Long throat question

bkondeff

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Feb 2, 2008
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Star, ID
New 7mm toy arrived and was all set to play with berger seating depth.

I have 180VLD, 168VLD, and 168 Hybrids. Due to 24" barrel, figure I should start with 168's.

When I go to see how far to touch the lands I see that I can't get more than .11" contact on bearing surface of bullet. Given the neck on the 7mm is only .26" long when trimmed, this means to get 100% contact, I will have .15" of jump.

I guess I will give it a try, but can't imagine I would expect to get lucky with this much jump. Thought I would post this before I chase my tail, in case someone had any ideas on what I should expect, or how to attack load development knowing this is the case.
 

Edd

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Jan 26, 2011
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Tulsa
I just had a 30 caliber barrel chambered for a .250" bullet jump. When I start load development, I don't intend to give any consideration to how close the bullet is to the lands.
 

bkondeff

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Feb 2, 2008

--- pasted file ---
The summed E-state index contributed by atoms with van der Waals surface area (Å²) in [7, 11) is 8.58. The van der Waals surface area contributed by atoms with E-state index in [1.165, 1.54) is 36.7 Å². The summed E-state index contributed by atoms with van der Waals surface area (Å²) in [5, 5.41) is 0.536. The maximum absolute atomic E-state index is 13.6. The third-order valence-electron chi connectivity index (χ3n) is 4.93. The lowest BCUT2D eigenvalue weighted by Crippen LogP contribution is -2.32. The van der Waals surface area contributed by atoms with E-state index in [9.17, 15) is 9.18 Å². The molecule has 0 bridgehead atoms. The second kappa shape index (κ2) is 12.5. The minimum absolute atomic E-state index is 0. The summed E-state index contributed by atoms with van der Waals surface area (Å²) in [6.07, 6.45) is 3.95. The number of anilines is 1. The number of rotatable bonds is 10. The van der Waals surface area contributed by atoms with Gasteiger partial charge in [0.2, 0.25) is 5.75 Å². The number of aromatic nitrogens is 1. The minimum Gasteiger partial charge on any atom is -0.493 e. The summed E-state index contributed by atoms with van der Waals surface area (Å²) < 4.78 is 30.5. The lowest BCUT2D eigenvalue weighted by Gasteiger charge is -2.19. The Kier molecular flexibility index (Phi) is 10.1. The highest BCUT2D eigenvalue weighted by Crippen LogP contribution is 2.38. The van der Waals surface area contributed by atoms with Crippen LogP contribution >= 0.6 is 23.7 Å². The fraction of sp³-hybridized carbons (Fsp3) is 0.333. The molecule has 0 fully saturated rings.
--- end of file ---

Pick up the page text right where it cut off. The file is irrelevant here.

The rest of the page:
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Star, ID
Turns out it wasn't ridiculously long throated. The neck is tighter than my factory rifles and I can't get the Comparator Gauge with it's expanded neck to seat into chamber, which grossly misread the seating length of bullet.

So, how do you all use a gauge with a tight neck?
 

.284

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Aug 14, 2009
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British Columbia Canada
Never ran into that yet. Any chance it's the shoulder of the modified case? Do you have a full length bushing die or body die to bump it before trying any thing else?

If not I guess you'll have to neck turn the modified case but I suspect you may need to size it down a bit so that it's tight on the turning mandrel? Try to fit it on the mandrel first to see if there is too much slop because it may become a little tight to push the bullet up into the lands afterwards unless you have a way to slightly expand it a again. Or inside neck turn it afterwards.

Other option would be to neck turn a case fairly thin, then load and fire it and thread it for the oal gauge.

Or load a bunch of dummies up at progressively longer oal's and measure them before and after chambering to see when closing the bolt pushes the bullet back into the case.

You could also carefully measure the difference in length between a cleaning rod that touches a closed bolt face and one that touches a jammed bullet but this would be my last choice as it's not generally very precise and would not give distance to the lands from the ogive. You would have to measure oal from the tip which is not the right way to measure seating depth.

That must be an awfully tight neck though?
 

JeffVN

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Mar 19, 2004
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647